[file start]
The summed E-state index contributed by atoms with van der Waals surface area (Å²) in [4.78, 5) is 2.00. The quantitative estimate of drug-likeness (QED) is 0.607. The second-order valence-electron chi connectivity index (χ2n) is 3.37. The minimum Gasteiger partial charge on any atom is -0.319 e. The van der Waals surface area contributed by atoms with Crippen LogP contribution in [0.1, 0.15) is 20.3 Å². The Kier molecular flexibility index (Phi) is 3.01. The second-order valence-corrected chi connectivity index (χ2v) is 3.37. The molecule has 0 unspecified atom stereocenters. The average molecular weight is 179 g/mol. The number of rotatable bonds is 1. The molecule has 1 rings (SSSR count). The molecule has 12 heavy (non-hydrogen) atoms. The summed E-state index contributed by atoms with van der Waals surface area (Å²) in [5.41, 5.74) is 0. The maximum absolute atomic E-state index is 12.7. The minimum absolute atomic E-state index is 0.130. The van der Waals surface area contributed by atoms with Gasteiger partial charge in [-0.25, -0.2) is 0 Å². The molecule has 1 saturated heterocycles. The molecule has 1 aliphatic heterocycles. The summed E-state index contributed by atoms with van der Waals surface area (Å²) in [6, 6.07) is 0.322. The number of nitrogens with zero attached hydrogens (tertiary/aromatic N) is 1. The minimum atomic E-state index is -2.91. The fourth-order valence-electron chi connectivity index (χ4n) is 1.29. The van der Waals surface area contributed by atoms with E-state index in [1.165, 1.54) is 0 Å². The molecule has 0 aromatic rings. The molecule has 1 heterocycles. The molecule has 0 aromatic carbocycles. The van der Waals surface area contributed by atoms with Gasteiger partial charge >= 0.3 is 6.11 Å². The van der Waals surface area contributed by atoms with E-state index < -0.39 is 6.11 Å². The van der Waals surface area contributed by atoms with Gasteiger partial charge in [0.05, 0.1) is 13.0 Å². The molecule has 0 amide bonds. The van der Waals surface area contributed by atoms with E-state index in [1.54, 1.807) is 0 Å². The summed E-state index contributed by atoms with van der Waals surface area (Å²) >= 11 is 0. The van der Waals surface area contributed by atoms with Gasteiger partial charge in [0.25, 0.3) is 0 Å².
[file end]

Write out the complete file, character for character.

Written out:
The summed E-state index contributed by atoms with van der Waals surface area (Å²) in [4.78, 5) is 2.00. The quantitative estimate of drug-likeness (QED) is 0.607. The second-order valence-electron chi connectivity index (χ2n) is 3.37. The minimum Gasteiger partial charge on any atom is -0.319 e. The van der Waals surface area contributed by atoms with Crippen LogP contribution in [0.1, 0.15) is 20.3 Å². The Kier molecular flexibility index (Phi) is 3.01. The second-order valence-corrected chi connectivity index (χ2v) is 3.37. The molecule has 0 unspecified atom stereocenters. The average molecular weight is 179 g/mol. The number of rotatable bonds is 1. The molecule has 1 rings (SSSR count). The molecule has 12 heavy (non-hydrogen) atoms. The summed E-state index contributed by atoms with van der Waals surface area (Å²) in [5.41, 5.74) is 0. The maximum absolute atomic E-state index is 12.7. The minimum absolute atomic E-state index is 0.130. The van der Waals surface area contributed by atoms with Gasteiger partial charge in [-0.25, -0.2) is 0 Å². The molecule has 1 saturated heterocycles. The molecule has 1 aliphatic heterocycles. The summed E-state index contributed by atoms with van der Waals surface area (Å²) in [6, 6.07) is 0.322. The number of nitrogens with zero attached hydrogens (tertiary/aromatic N) is 1. The minimum atomic E-state index is -2.91. The fourth-order valence-electron chi connectivity index (χ4n) is 1.29. The van der Waals surface area contributed by atoms with E-state index in [1.165, 1.54) is 0 Å². The molecule has 0 aromatic rings. The molecule has 1 heterocycles. The molecule has 0 aromatic carbocycles. The van der Waals surface area contributed by atoms with Gasteiger partial charge >= 0.3 is 6.11 Å². The van der Waals surface area contributed by atoms with E-state index < -0.39 is 6.11 Å². The van der Waals surface area contributed by atoms with Gasteiger partial charge in [0.05, 0.1) is 13.0 Å². The molecule has 0 amide bonds. The van der Waals surface area contributed by atoms with E-state index in [1.54, 1.807) is 0 Å². The summed E-state index contributed by atoms with van der Waals surface area (Å²) >= 11 is 0. The van der Waals surface area contributed by atoms with Gasteiger partial charge in [0.25, 0.3) is 0 Å².